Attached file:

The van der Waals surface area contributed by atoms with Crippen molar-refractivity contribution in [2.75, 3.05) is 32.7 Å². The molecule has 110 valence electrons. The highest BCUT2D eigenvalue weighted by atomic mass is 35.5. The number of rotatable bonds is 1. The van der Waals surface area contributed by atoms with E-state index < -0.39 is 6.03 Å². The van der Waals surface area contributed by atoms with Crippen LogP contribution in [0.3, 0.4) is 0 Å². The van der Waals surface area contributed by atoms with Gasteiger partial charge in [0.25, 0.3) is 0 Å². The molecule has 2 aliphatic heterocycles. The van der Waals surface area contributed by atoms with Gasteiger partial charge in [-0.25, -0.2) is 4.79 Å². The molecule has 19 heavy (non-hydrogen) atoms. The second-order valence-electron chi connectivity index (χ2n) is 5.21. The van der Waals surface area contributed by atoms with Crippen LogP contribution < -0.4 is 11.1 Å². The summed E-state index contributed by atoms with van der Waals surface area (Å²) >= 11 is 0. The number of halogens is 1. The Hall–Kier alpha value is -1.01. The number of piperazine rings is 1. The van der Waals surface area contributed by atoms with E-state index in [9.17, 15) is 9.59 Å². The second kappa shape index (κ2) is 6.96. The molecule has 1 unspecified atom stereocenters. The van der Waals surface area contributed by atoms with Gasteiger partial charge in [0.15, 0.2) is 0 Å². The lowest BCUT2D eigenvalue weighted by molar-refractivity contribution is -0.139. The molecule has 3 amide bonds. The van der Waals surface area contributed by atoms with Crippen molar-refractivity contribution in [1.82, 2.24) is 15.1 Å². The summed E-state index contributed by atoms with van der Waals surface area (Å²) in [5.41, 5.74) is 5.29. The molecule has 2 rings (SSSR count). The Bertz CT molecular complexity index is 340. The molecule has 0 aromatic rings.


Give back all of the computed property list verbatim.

The van der Waals surface area contributed by atoms with Crippen molar-refractivity contribution in [2.75, 3.05) is 32.7 Å². The molecule has 110 valence electrons. The highest BCUT2D eigenvalue weighted by atomic mass is 35.5. The number of rotatable bonds is 1. The van der Waals surface area contributed by atoms with E-state index < -0.39 is 6.03 Å². The van der Waals surface area contributed by atoms with Crippen LogP contribution in [0.3, 0.4) is 0 Å². The van der Waals surface area contributed by atoms with Gasteiger partial charge in [0.25, 0.3) is 0 Å². The molecule has 2 aliphatic heterocycles. The van der Waals surface area contributed by atoms with Gasteiger partial charge in [-0.25, -0.2) is 4.79 Å². The molecule has 19 heavy (non-hydrogen) atoms. The second-order valence-electron chi connectivity index (χ2n) is 5.21. The van der Waals surface area contributed by atoms with Crippen LogP contribution < -0.4 is 11.1 Å². The summed E-state index contributed by atoms with van der Waals surface area (Å²) >= 11 is 0. The number of halogens is 1. The Hall–Kier alpha value is -1.01. The number of piperazine rings is 1. The van der Waals surface area contributed by atoms with E-state index in [9.17, 15) is 9.59 Å². The second kappa shape index (κ2) is 6.96. The molecule has 1 unspecified atom stereocenters. The van der Waals surface area contributed by atoms with Gasteiger partial charge in [0.15, 0.2) is 0 Å². The lowest BCUT2D eigenvalue weighted by molar-refractivity contribution is -0.139. The molecule has 3 amide bonds. The van der Waals surface area contributed by atoms with Crippen molar-refractivity contribution in [1.82, 2.24) is 15.1 Å². The summed E-state index contributed by atoms with van der Waals surface area (Å²) in [5.41, 5.74) is 5.29. The molecule has 2 rings (SSSR count). The Bertz CT molecular complexity index is 340. The molecule has 0 aromatic rings.